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Re: Re: Re: RE: starship-design: scoops and sails and something to push against
In a message dated 10/13/98 11:45:59 AM, firstname.lastname@example.org wrote:
>> From: KellySt@aol.com
>> In a message dated 10/9/98 10:06:44 AM, email@example.com wrote:
>> >> From: KellySt@aol.com
>> >> These would not actual support real colonies. They would just do
>> >> suported base station. Thats about as close to a space faring
>> >> as our Antarctica bases are to antarctic colonization or the late
>> >> seabottom bases to ocean colonization.
>> >Possibly, but you must start from something.
>> >Starting with a base station seems quite reasonable to me.
>> But its not a start. Its a conclusion to something very different. Like
>> Apollo wasn't the start of Maned use of space.
>So what would you consider a start?
>Building a viable starship from scratch?
What would I consider the start of manned use of space? Commercial craft
going to and from space (or even suborbital hops) in some profitable way. A
commercial, profitable, space station. The comsats are a far bigger step then
Apollo. So are the military aerospace craft in research (or possibly flying).
Space mining or manufacture would mean we had arived.
>> >> >Yes, and it should also settle my perennial quarrel with Kelly
>> >> >re one-way missions: by definition, most of these missions will
>> >> >be one-way...
>> >> Not likely. ;)
>> >Not likely what?
>> That it will settle our perennial quarrel.
>So I suspected. You are sinking my last hopes... ;-)
Mawa ha ha!! Drowned biold hope on a spit... :)'
>> >> You idea was a suicide exploration mission. Send out a team
>> >> and abondon them there to die.
>> >That is foul [socialist, capitalist, anyother] propaganda!
>> >My idea was QUITE different. I often wondered why you seem not
>> >to understand that!
>> >Geez, should we start the quarrel again? ;-))
>> Those were your cryteria, you just don't consider it the same if you give
>> them the suplies to die of old age in the abonded ship/base/whatever
>> after the missions over. ;)
>I thing you should use the criteria of those who are willing
>to go for such a mission. If they want to go, it means the mission
>meets the acceptability criteria.
Actually I ment those were the criteria you listed.
As for it being the acceptable criteria if the volenteers volenteer.
No, they don't count. You can get people who'll burn themselves alive on
camera for the ten secounds of fame. Its the criteria of those that fund, and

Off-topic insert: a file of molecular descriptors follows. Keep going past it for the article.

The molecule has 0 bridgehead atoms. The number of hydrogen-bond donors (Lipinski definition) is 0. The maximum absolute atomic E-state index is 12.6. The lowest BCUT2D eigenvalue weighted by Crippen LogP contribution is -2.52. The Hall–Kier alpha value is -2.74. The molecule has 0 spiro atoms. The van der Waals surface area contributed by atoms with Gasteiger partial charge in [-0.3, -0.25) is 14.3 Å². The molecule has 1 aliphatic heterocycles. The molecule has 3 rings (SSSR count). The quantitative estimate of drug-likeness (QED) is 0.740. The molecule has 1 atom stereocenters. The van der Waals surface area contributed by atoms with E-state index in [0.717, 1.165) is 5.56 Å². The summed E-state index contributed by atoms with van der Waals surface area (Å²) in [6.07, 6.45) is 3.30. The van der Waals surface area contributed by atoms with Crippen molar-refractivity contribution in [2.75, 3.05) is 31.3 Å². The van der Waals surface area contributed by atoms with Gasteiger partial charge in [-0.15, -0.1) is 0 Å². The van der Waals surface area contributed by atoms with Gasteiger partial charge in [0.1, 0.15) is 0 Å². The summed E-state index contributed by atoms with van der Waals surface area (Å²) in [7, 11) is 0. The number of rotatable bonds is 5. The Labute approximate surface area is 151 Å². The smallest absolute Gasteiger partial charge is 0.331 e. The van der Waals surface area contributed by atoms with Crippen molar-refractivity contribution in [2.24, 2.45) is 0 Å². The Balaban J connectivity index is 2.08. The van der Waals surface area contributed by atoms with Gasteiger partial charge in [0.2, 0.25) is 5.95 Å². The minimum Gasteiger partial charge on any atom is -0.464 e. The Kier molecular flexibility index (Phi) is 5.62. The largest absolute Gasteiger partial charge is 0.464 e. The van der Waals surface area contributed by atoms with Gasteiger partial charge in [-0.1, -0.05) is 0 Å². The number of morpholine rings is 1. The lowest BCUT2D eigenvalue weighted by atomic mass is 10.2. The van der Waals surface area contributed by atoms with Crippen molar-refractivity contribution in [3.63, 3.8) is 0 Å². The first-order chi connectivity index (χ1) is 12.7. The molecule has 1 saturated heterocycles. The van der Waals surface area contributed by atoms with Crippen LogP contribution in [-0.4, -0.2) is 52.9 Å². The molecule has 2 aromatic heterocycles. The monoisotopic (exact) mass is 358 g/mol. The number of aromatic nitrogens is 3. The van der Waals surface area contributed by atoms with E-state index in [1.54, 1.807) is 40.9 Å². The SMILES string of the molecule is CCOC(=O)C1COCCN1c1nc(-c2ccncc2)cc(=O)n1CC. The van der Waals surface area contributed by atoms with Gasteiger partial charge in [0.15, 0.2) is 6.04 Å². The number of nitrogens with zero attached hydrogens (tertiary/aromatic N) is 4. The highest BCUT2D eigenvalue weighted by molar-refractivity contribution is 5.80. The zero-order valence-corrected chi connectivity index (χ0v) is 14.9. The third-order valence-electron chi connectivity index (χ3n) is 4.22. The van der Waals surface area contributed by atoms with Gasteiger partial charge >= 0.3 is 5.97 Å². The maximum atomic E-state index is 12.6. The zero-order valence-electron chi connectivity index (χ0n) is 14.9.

the society that supports it that counts. I don't know about over in your
area, but in the west its hard to get public aproval of tourturing animals for
a good cause.
>> >> Further, if people want to propose reasons for interstellar colonization
>> >> missions, they'll have to have reasons and patterns that haven't failed
>> >> on Earthly colonization projects.
>> >Or quite new reasons that may turn up in a quite different,
>> >interplanetary-space society.
>> Interplanetary societies of humans are unlikly to find any fudemental
>> new laws of society, culter, psycology, or economics.
>Laying aside the question of finding new laws (it has been
>already discussed by others on the list), my main point was
>that that "quite different interplanetary-space society"
>will have different needs, technological means, and attitudes
>toward space and space exploration that today's Earth-bound
>(or even Earth-bend...) people. And these will be very different
>than in the times of "Earthly colonization projects" -
>hence, they are likely to have also different attitudes toward
>interstellar missions and different reasons to undertake them.
I tend to be sispicious of that. Its assumed that just because people are in
space their society will be basically and radically different somehow. So
far theres been no radical change (at least that fundemental) over the past
couple milenia. So I fully expect my no profit, no perminent colony - or -
not unless run out by an army rules will hold into about any forceable future.
>That is not the question of "new laws".
>Simply, if you have, say, an airliner handy, you may consider
>a fast trip to Paris to see the latest fashion show quite
>reasonable - very differently if you have had only a "Santa Maria",
>like in the old days of Earthly colonization projects.
>Not speaking about the fact that in those times
>there even were no fashion shows in Paris...
Oh, yeah. If we do come up with a warp drive starship, or something that
allows interstellar travel on a lark, we'll send scouts otr the national
geographic society or something out to look around; but thats way down teh
line, and not colonies.